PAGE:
According to another aspect of the invention, lead frames are used instead of ignition wires to interconnect the coil to the spark plug receptacles. Lead frames also provide the primary electrical connection between the vehicle power system and the ignition primary coil. Lead frames are rigid conductive members which are easily assembled into the cassette. The lead frames include preformed connectors to which the diodes, coil and spark plug receptacles are easily assembled. Lead frames also provide a reliable electrical connection thereby increase the reliability of the cassette during operation.
FIG. 1 is a fragmentary perspective view of an engine having an ignition system including the spark distribution cassette of the present invention;
FIG. 2 is an exploded perspective view of the components of the spark distribution cassette and ignition coil of the present invention;
FIG. 3 is a perspective view of a spark distribution cassette and ignition coil of the present invention;
FIG. 4a is a partial schematic diagram of the ignition coil and spark distribution circuit with primary current flowing in a positive direction; and
FIG. 4b is a partial schematic diagram of the ignition coil and spark distribution circuit with primary current flowing in a negative direction.
Referring now to FIG. 1, there is illustrated a spark distribution cassette assembly, shown generally by reference numeral 10, for use with a spark-ignited internal combustion engine, shown generally by reference numeral 32. An electronic control unit, not specifically illustrated, manages operation of the engine, including control of the spark for the combustion process. As shown, the spark distribution assembly 10 includes a cassette shell 12 defining a recessed portion 14 or cavity. A plurality of sleeves 16 extend from the spark distribution cassette assembly 10.
Referring now to FIGS. 2 and 3, the internal components of the spark distribution cassette assembly 10 will be described. A plurality of high voltage lead frames 18 are located within the cassette shell 12. A primary coil 20 and a secondary coil 22 are provided to create a high voltage output. A magnetic core 23 cooperates with the primary and secondary coils to intensify the magnetic fields associated therewith. Diodes 24 are placed in the high voltage lead frames 18.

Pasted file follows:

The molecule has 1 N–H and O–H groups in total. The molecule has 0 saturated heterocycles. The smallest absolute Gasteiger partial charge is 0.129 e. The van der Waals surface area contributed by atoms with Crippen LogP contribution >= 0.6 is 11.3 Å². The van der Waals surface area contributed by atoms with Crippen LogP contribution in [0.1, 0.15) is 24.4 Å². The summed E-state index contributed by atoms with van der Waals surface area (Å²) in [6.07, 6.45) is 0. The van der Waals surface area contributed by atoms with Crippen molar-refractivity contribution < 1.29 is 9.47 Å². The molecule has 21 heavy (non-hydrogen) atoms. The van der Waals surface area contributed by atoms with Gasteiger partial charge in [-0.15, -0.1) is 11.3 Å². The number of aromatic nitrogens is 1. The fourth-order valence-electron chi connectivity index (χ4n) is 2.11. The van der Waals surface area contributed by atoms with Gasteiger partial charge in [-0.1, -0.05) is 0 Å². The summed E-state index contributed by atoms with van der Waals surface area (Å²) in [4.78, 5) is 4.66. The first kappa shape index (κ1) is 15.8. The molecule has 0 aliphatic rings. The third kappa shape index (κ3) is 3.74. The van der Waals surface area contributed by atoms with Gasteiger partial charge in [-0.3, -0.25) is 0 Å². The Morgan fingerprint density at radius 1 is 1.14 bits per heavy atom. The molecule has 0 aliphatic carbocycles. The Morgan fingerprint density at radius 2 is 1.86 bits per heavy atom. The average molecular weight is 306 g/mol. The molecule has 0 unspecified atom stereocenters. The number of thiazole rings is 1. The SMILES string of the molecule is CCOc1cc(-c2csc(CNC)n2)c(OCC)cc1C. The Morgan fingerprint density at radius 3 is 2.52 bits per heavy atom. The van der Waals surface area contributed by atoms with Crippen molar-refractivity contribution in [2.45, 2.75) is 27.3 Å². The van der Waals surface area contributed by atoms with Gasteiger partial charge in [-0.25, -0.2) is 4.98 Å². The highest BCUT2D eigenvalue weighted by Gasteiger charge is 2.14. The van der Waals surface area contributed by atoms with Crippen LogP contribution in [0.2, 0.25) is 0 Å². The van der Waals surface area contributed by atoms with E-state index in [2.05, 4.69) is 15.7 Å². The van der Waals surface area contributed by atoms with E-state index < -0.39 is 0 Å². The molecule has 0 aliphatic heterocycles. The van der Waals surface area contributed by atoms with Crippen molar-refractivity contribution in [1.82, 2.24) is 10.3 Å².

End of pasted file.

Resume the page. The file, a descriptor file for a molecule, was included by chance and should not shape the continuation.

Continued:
As best shown in FIG. 1, an epoxy filler 26 fills the recessed portion 14 of the cassette shell 12, securing the components in the recessed portion 14 together. In the preferred embodiment, each sleeve 16 includes a socket 28 which is adapted to be placed over a spark plug 30 of an internal combustion engine 32. The spark distribution cassette assembly 10 is secured by fasteners 34, such as bolts, to the engine 32. Primary lead frames 36 are connected to a receptacle for a low voltage input to the spark distribution cassette assembly 10.
Referring now to FIG. 4a, a circuit diagram illustrating a first flux path of the ignition coil is shown wherein an input current Ia is applied to the primary coil 20. The flux from the primary coil 20 induces a current in the secondary coil 22, setting up a high voltage output by the secondary coil 22. As shown, the direction of the input current Ia flowing though the primary coil 20 sets up a positively biased input resulting in the corresponding positive and negative secondary coil voltage outputs.